Shadow Work for Deep Inner Healing

Shadow Work for Deep Inner Healing

We’ve all likely heard of the Ego – that part of the self that reflects the ways in which we relate to and identify in the world, and how we desire to be perceived by others.

It is the Ego that motivates us, that regulates our thoughts and feelings, and the Ego that largely controls much of our behavior accordingly.

But, dwelling deep in the subconscious there is another part of the self – the part of the self that has been rejected and abandoned by the Ego — and that is the Shadow.


The “Shadow” is a term coined and popularized by Swiss psychologist and psychiatrist Carl Jung in the early 1900s, however it is a concept that has been recognized and referenced in some form or another for centuries, dating as far back as the ancient Greeks and Shamans.

The Shadow represents our “darker side,” our “disowned self,” or “wounded part.” It is made up of unprocessed anger or rage, hatred, hurt, fear, greed, jealousy, deceit, and secrets or impulses that make us feel guilt or shame; The aspects of ourselves or qualities that we don’t see or don’t want to see, as we deem them to be evil, sinful, flawed, or other wise unacceptable or unflattering, so we push them away and bury them in darkness.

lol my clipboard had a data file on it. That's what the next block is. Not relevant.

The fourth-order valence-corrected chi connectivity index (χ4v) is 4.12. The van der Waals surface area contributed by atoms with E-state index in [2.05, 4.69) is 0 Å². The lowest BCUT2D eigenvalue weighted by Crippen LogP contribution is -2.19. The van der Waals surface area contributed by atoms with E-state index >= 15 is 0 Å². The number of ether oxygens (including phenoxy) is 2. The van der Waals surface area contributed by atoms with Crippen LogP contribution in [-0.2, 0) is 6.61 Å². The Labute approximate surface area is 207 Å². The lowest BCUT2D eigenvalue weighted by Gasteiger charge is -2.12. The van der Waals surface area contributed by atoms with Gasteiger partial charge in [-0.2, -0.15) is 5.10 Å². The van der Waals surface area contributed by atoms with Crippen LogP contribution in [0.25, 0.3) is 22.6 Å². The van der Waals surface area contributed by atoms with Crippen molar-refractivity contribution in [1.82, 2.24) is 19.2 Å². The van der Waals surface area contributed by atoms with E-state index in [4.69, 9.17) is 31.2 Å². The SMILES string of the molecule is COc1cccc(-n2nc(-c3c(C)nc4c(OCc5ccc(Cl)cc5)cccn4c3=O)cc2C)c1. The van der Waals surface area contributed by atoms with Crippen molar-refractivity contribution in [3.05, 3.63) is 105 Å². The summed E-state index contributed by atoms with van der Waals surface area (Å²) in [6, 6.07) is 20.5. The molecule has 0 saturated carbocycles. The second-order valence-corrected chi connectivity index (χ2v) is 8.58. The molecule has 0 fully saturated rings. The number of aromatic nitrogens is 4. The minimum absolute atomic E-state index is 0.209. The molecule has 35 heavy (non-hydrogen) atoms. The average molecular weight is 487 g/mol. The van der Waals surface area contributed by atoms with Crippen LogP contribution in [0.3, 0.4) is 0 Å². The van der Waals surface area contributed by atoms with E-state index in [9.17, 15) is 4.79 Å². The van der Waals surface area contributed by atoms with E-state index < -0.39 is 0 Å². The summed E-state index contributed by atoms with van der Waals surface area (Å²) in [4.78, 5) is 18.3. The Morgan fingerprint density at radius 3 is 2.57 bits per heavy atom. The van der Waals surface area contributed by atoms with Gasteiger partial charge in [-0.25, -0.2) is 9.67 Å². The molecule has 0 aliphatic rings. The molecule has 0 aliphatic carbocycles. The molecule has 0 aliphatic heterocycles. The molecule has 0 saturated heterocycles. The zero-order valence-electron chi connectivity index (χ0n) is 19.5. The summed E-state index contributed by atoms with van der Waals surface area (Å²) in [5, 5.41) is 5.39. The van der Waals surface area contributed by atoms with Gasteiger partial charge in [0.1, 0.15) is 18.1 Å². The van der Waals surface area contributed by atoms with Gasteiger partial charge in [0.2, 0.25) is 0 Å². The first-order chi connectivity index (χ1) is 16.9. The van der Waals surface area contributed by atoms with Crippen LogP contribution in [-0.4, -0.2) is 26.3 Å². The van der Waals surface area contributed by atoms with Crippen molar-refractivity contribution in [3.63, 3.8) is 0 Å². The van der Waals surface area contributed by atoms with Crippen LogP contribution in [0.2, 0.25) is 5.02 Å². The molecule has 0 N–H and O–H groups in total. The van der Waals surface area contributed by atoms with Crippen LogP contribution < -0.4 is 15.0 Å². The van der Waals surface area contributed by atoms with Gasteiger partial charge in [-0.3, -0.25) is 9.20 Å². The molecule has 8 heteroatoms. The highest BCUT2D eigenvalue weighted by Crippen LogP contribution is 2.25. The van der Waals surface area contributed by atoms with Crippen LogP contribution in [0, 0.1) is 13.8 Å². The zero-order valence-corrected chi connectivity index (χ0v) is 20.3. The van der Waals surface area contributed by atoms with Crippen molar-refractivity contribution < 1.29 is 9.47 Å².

To have a Shadow is not inherently bad — everyone has a Shadow. It is part of a natural evolution of the Ego and a natural response to our social and cultural conditioning.

That said, a repressed Shadow will often inevitably lead to an array of self-sabotaging behaviors, destructive patterns and damaging habits.

This is why Shadow work is so important for deep healing.

Working with the Shadow — that is, identifying exactly what aspects of the self have been pushed into it and learning to reintegrate those parts into the conscious self in a healthy way — can create a powerful shift in consciousness and lead to deep spiritual transformation and wholeness.